Wordie Ice Shelf has disappeared: scientists

WASHINGTON Fri Apr 3, 2009 6:32pm EDT

1 of 2. A glaciologist with the British Antarctic Survey installs a pole as part of a satellite monitoring system into an ice shelf off the Antarctic Peninsula on January 18, 2009.

Credit: Reuters/Alister Doyle

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WASHINGTON (Reuters) - One Antarctic ice shelf has quickly vanished, another is disappearing and glaciers are melting faster than anyone thought due to climate change, U.S. and British government researchers reported on Friday.

They said the Wordie Ice Shelf, which had been disintegrating since the 1960s, is gone and the northern part of the Larsen Ice Shelf no longer exists. More than 3,200 square miles (8,300 square km) have broken off from the Larsen shelf since 1986.

Climate change is to blame, according to the report from the U.S. Geological Survey and the British Antarctic Survey, available at pubs.usgs.gov/imap/2600/B.

"The rapid retreat of glaciers there demonstrates once again the profound effects our planet is already experiencing -- more rapidly than previously known -- as a consequence of climate change," U.S. Interior Secretary Ken Salazar said in a statement.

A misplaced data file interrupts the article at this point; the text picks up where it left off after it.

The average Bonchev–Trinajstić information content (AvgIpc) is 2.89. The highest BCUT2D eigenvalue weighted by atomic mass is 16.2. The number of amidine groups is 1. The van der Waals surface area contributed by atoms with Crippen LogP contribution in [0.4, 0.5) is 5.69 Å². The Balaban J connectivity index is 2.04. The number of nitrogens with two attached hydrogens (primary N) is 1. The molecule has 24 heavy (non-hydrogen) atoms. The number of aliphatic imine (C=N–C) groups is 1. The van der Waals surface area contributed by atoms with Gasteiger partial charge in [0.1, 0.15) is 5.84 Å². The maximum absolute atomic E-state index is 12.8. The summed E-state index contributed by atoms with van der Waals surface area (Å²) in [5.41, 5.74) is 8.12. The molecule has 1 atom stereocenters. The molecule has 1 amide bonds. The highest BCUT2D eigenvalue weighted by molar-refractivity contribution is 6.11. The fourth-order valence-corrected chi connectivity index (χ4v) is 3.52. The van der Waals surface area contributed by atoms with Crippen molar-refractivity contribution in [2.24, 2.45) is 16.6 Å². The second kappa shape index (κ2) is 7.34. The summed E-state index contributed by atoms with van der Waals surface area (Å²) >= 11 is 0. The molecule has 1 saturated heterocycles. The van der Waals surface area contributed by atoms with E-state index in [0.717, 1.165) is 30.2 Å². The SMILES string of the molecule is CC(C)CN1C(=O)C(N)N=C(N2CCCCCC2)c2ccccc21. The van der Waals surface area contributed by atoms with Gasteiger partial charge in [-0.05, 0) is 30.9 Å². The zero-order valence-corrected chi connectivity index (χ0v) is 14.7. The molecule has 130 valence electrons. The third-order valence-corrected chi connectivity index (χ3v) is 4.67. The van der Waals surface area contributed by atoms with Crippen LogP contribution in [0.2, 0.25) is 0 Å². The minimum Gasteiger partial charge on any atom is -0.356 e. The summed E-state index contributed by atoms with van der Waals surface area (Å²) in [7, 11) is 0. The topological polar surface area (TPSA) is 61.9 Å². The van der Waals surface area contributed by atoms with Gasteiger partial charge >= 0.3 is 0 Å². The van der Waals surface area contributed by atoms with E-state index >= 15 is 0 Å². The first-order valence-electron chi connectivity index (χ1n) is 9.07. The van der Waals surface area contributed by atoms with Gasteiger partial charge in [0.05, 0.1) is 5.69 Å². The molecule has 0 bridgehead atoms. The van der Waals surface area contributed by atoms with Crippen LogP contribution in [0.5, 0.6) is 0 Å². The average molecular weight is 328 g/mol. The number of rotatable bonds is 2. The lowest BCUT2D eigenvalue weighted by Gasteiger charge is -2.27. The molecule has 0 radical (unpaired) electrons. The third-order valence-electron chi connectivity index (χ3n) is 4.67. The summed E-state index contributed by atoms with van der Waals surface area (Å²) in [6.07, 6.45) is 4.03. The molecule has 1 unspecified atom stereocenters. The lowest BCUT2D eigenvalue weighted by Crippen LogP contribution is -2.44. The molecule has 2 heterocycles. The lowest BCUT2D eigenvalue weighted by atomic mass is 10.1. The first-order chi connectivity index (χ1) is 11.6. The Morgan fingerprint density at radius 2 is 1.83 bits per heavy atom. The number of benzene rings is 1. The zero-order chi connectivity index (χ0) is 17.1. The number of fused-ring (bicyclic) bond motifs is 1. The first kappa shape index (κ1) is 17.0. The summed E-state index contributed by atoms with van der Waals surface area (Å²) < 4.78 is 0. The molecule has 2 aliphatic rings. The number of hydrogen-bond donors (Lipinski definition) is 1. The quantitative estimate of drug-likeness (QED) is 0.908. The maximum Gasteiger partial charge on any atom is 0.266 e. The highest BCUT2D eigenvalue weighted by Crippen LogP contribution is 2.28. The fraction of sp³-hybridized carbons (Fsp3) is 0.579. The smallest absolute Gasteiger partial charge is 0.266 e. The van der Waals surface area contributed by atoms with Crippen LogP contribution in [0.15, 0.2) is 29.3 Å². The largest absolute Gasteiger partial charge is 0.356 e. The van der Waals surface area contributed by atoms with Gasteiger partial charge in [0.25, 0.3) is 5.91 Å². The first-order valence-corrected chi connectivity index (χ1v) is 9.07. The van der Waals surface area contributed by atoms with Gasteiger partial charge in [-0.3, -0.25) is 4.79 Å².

"This continued and often significant glacier retreat is a wakeup call that change is happening ... and we need to be prepared," USGS glaciologist Jane Ferrigno, who led the Antarctica study, said in a statement.

"Antarctica is of special interest because it holds an estimated 91 percent of the Earth's glacier volume, and change anywhere in the ice sheet poses significant hazards to society," she said.

In another report published in the journal Geophysical Letters, the National Oceanic and Atmospheric Administration reports that ice is melting much more rapidly than expected in the Arctic as well, based on new computer analyses and recent ice measurements.

The U.N. Climate Panel projects that world atmospheric temperature will rise by between 1.8 and 4.0 degrees Celsius because of emissions of greenhouse gases that could bring floods, droughts, heat waves and more powerful storms.

As glaciers and ice sheets melt, they can raise overall ocean levels and swamp low-lying areas.

(Reporting by Maggie Fox; Editing by Xavier Briand)

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